1. The system has been set up to favor women and mothers. I assume it’s in response to “years of the patriarchy” but it’s gone completely overboard. Equality isn’t enough. Must seek revenge against all men for abuses against women in the past.

      1. Basically. And people ridicule the men’s rights movement, but here I agree with them 100%.

    2. On a related note my brother did file kidnapping charges but dropped them when she returned (after the Colorado Springs PD served her with the papers from Idaho ordering her to return home, she had tried to file for divorce and child custody in Colorado, but luckily Colorado declined saying she wasn’t a resident and had to file in Idaho, where kidnapping charges were pending). My brother dropped the charges and withdrew his divorce order (despite the lawyers advice) he thought it was best for the kids. She later cheated on him again and because Idaho is a joint custody state, he had to share custody and pay child support. Even after he was diagnosed with stage 4 cancer and was on disability they forced him to pay child support and threatened him with legal action after he fell behind. He was dying and the bitch still went after him for child support. Unfortunately, after his death she got custody. She eventually kicked out one of my nephews, who is a minor. My parents took him in but she refused to sign paperwork until the court forced her too, giving my parents custody, because she didn’t want to lose the social security check. My parents now adopted my nephew and he at least has a real shot at having a semi-normal life. His older brother is 18 and living on the streets, she forced him to skip school to work and despite us contacting CPS, nothing was ever done. He has no degree and is battling depression. My parents have offered to take him in, but he has refused.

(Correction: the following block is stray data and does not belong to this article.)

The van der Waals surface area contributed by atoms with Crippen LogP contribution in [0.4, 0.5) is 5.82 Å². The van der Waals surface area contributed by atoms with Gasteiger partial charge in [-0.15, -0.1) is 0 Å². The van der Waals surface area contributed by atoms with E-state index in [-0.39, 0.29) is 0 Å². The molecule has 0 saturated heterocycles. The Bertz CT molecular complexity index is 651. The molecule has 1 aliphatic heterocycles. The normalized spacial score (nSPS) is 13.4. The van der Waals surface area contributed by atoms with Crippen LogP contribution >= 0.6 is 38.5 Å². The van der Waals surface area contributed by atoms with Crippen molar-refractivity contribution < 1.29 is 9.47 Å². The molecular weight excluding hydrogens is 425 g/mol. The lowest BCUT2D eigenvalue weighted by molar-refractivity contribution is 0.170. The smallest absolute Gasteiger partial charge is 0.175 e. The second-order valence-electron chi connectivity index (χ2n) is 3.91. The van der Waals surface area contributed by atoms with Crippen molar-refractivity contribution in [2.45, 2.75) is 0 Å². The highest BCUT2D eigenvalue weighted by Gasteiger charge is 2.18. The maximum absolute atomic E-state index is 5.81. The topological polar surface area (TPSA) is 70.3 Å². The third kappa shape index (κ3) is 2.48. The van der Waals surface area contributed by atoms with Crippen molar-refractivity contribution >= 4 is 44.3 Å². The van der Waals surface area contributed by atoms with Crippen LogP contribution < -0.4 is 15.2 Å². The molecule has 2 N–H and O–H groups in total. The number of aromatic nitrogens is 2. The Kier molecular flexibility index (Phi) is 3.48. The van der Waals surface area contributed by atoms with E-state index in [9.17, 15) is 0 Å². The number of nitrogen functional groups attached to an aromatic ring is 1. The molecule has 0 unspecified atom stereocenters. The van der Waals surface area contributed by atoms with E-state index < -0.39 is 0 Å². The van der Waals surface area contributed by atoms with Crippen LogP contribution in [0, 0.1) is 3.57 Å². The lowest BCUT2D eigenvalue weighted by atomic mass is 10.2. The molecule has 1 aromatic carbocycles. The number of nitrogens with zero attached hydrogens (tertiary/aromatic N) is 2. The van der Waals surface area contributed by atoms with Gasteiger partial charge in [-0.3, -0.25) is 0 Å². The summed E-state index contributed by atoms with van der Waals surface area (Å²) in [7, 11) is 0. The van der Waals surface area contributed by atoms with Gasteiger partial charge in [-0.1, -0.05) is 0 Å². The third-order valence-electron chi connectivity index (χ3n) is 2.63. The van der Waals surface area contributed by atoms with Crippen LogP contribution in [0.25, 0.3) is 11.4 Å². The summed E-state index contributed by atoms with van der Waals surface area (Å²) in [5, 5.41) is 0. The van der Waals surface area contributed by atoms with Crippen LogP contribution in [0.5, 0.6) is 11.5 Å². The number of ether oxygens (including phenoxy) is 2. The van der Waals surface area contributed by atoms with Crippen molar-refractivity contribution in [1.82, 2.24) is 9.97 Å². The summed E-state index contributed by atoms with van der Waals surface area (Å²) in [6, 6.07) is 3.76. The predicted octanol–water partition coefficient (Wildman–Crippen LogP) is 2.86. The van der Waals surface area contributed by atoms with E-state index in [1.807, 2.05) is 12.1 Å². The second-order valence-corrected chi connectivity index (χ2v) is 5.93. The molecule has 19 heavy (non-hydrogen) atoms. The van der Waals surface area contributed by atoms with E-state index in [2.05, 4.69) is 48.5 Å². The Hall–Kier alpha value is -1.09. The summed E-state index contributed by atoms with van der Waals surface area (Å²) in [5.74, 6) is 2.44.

The youngest boy has been suspended multiple times for fighting and is barely not flunking out of school. CPS still doesn’t care, her current husband’s family is well connected with the Lewiston PD and they refuse to do anything about her despite the kids counselors, teachers and my parents all filing abuse charges.
      Her husband choked my one nephew, the one my parents adopted and all he got was unsupervised parole. The reason she kicked him out was because after the parole ended her husband put my nephew in a choke hold and my nephew bit him, so she kicked him out. She also kicked my brother’s step son out but Washington state police contacted Idaho State Police who forced her to take him back in because he was also a minor. Of course they didn’t arrest her or charge her. It is nearly impossible for grandparents to get custody if there is a living parent in Idaho. It is so fucked up. I now realize, along with all the stories of overzealous CPS cases, realize CPS doesn’t care about kids are actually in danger but like to go after more stable parents because they are more likely to be compliant.